Then i use the moist stop product to wrap the sill and sides up six inches. I am of the opinion that the moist stop product helps because when windows sweat the moisture runs down hill. Due to wrapping the tyvek in you end up with a triangle in the corner that is exposed. It is this corner or corners that will see the most moisture due to gravity and if the window is not perfectly level the water will favor one side. Also, i have had water pass through tyvek. I do not think it should but when we use the stuff to cover holes in roofing or to use as a tarp temporarily water passes. The moist stop will not pass moisture. But, it will not breathe either. Hence why it is used in smaller areas. Just a different product with a different purpose.
The moist stop gets lined up on the inside and extends out. The corners get cut and the product folded over the outer edge. Staple the horizontal piece to the sheeting. Then the sides get folded over but not stapled. I then cut two 6” by 12” pieces one for each corner. This piece goes over the horizontal piece and under the side piece then everything is stapled. These pieces end up pretty diagonal for best coverage. Just do your best to layer the products and shed water out. Any exposed or bad areas then can be taped over with window tape.
The next step is to read the installation instructions for the window you are putting in. They all vary in small ways. Some will want the perimeter siliconed before install. Some will not. Some will require some site applied silicone for best performance and the instructions list these areas. They are usually the upper corners. Some will have a fastener pattern that must be used to retain warranty as well. Then fasten the window to the opening. Most manufacturers will void the warranty if a nail gun is used. They are brutal in their impact of the fastener and this leads to windows which bind. The vinyl windows have a fastener flange. The metal windows need pilot holes drilled. I find the hole is best to drill because it minimizes the risk of damage to a window when you try to hammer a nail through or force a screw to bore through the metal mounting flange.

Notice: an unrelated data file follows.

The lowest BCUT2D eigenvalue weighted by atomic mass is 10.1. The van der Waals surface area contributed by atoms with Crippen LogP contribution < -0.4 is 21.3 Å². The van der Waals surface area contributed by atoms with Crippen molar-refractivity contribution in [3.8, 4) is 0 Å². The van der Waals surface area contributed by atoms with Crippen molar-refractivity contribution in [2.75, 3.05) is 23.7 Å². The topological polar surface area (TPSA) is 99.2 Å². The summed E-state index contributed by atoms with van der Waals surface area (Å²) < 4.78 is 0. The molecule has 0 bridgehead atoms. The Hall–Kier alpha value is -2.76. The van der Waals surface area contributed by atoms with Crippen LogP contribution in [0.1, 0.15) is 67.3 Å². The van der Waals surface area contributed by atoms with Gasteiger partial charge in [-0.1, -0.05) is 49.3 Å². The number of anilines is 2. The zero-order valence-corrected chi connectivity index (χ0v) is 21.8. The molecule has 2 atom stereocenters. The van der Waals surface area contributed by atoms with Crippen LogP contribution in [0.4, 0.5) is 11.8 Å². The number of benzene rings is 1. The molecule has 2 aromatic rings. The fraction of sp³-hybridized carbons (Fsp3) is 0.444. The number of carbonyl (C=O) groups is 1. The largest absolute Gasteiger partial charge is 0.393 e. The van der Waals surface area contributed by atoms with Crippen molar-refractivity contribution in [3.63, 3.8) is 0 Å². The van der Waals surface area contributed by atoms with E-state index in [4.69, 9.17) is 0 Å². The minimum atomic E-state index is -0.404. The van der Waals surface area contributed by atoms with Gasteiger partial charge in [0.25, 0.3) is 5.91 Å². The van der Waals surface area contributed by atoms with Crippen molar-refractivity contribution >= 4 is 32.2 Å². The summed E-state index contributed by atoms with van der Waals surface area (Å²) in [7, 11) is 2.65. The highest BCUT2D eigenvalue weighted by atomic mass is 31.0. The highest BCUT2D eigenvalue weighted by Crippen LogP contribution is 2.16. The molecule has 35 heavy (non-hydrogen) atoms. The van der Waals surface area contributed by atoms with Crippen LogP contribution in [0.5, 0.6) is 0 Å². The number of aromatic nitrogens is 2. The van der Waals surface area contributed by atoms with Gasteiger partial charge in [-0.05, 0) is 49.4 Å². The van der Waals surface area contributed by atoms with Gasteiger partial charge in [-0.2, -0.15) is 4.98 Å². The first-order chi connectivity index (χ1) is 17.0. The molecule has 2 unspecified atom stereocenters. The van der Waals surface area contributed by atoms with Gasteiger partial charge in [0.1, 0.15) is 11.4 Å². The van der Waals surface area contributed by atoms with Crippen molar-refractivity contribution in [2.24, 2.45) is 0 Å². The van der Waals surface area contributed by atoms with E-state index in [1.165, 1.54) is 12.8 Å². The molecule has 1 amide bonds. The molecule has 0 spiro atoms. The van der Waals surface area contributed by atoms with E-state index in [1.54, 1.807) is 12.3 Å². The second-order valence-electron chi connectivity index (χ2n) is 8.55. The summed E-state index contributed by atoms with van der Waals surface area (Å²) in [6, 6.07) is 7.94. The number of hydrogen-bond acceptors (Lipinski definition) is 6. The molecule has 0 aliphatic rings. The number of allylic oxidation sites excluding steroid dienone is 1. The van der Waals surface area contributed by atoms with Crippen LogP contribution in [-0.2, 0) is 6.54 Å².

I use two speed squares to lift the window off the sill which aids in leveling it. Center the window in the opening from side to side. Level the window. Make sure the gap at the top is neither too large or too small. If it is too large add lumber to close the gap at this time. If it is too small use paint stir sticks to reduce the bottom gap. I use a mix of one gallon and five gallon sticks for spacers. This pattern of spacing and gapping should be consistent with all the windows so they do not end up at different levels. This is important if windows are close to each other and trimmed out as a unit.
From here i check everything about the window and its function. Once fastened i window tape the sides and top. There are different thoughts on taping the bottom. Here is what i do since i use moist stop. I tape the bottom leaving a small gap in the center which lacks tape. About 1/2” so water can get out. This keeps it sealed up well for air penetration. Moisture will be able to get out between the moist stop and tyvek already since the window tape does not reach that horizontal area.
These are the steps I use. I have had good luck with them but there are other methods as well that are correct.

Jared Herzog:
Here are two images of a window i did recently. The tape on the bottom runs the length but does not show the slit in the center for any moisture to drain out. You can see how i did the moist stop, tyvek, and tape.

Bigdave_185:
Welcome to the team Jared

Good luck herding the cats  around here